Archive for August, 2010
“Your time is limited, don’t waste it living someone else’s life. Don’t be trapped by dogma, which is living the result of other people’s thinking. Don’t let the noise of other’s opinion drown your own inner voice. And most important, have the courage to follow your heart and intuition, they somehow already know what you truly want to become. Everything else is secondary.” – Steve Jobs (101 Most Inspiring Quotes of All Time)
How do you feel about your life today? Are you living every day in exuberance? Do you love what you’re doing? Are you excited every single moment? Are you looking forward to what’s coming up next? Are you living your best life?
If your answer to any of the above is a no, maybe or not sure, that means you’re not living your life to the fullest. Which really shouldn’t be the case, because your life experience is up to you to create. Why settle for anything less than what you can get? You deserve nothing but the best. In the past years of my life, especially since after I pursued my passion in ‘08, I’ve been living every day to the fullest, filled with joy, passion and rigor. It’s an amazing experience that I want you to experience that too.
Researchers at Internet security service provider CyberDefender looked at some of the most dangerous things you can do online and explained how to protect yourself if you’re not quite ready to give up things like Internet porn completely.
Checking the “Keep me signed in” box on public PCs
How to protect yourself:
- NEVER, ever, check the “keep me signed in” box if you’re not using your personal laptop or home desktop
- Be careful with work computers. Your office PC might feel “yours” but others can easily snoop when you’re away from your desk. They could do something as simple as forward all your messages to their own private email account
- If you just signed IN to Google, eBay, Amazon or other site from a public PC, make sure to sign OFF once you’re done
- Delete your browser history from the browser tools when completed to protect your privacy
- Using your browser’s privacy mode while browsing prevents information such as the websites you visited from being stored. Internet Explorer 8 calls it “InPrivate Browsing” and Google Chrome calls it a “New incognito window”
- Never save passwords even when prompted to do so by your browser because someone else using your computer later would have access to your accounts
GooReader is a desktop application that allows you to search, download and read books and magazines available on Google Books.
It looks a lot like the midday break at some elite college campus. But almost 12 years after it was launched by precocious Stanford grad students Larry Page and Sergey Brin, Google and its founders are grappling with a very grownup set of problems. Google’s core business, online search, is slowing. That is partly due to Google’s own success; it’s hard to keep posting record growth rates when you dominate a business so thoroughly — Google sites lead the U.S. market with 64% of all searches conducted. But more crucially, the web has changed significantly since Google became a verb. There is (at long last) fresh competition from Microsoft’s Bing, and also a new wave of sites and services that offer alternatives for consumers’ time and attention — and the advertisers that follow them.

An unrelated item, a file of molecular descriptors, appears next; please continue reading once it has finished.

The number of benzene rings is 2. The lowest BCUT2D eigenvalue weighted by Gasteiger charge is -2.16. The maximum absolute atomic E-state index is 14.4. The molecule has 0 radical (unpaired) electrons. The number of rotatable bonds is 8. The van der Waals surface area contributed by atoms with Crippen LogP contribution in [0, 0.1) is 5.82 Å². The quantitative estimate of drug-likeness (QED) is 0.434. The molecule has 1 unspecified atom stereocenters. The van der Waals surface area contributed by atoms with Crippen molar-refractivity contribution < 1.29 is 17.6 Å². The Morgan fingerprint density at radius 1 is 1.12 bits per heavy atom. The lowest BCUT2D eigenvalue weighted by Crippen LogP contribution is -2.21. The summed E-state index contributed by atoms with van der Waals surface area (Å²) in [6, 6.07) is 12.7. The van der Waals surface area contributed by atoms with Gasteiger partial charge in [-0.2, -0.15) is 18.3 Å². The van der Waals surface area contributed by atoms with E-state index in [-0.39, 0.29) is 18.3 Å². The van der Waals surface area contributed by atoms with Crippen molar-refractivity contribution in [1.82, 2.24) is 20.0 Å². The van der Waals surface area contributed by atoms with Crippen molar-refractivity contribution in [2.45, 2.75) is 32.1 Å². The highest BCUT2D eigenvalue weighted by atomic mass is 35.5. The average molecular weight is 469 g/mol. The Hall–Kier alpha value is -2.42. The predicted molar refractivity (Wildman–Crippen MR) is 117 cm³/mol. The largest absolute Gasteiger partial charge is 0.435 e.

The Googlers certainly know this, but in classic Innovator’s Dilemma fashion, the company seems unsure about how to move beyond the core search business that has brought it such massive success. Google has placed expensive bets on acquisitions, chief among them its $1.6 billion purchase of YouTube, a $3.1 billion wager on ad network DoubleClick, and more recently its $750 million purchase of mobile advertising platform AdMob. But none of those deals have yet significantly diversified Google’s $23-billion-a-year revenue stream: Google’s main focus continues to be driving people back to the search box and the ad dollars that Google collects for helping marketers reach highly targeted consumers. Even Google’s most successful new product, the Android operating system for smartphones, generates scant revenue for the company: Google gives the licenses free to mobile-phone operators to facilitate, you guessed it, searches and use of other Google services on mobile phones. And while it lets its whip-smart engineers dedicate a portion of their workdays to dreaming up the coolest products for the web, all that Googley experimentation hasn’t had a huge impact on the bottom line.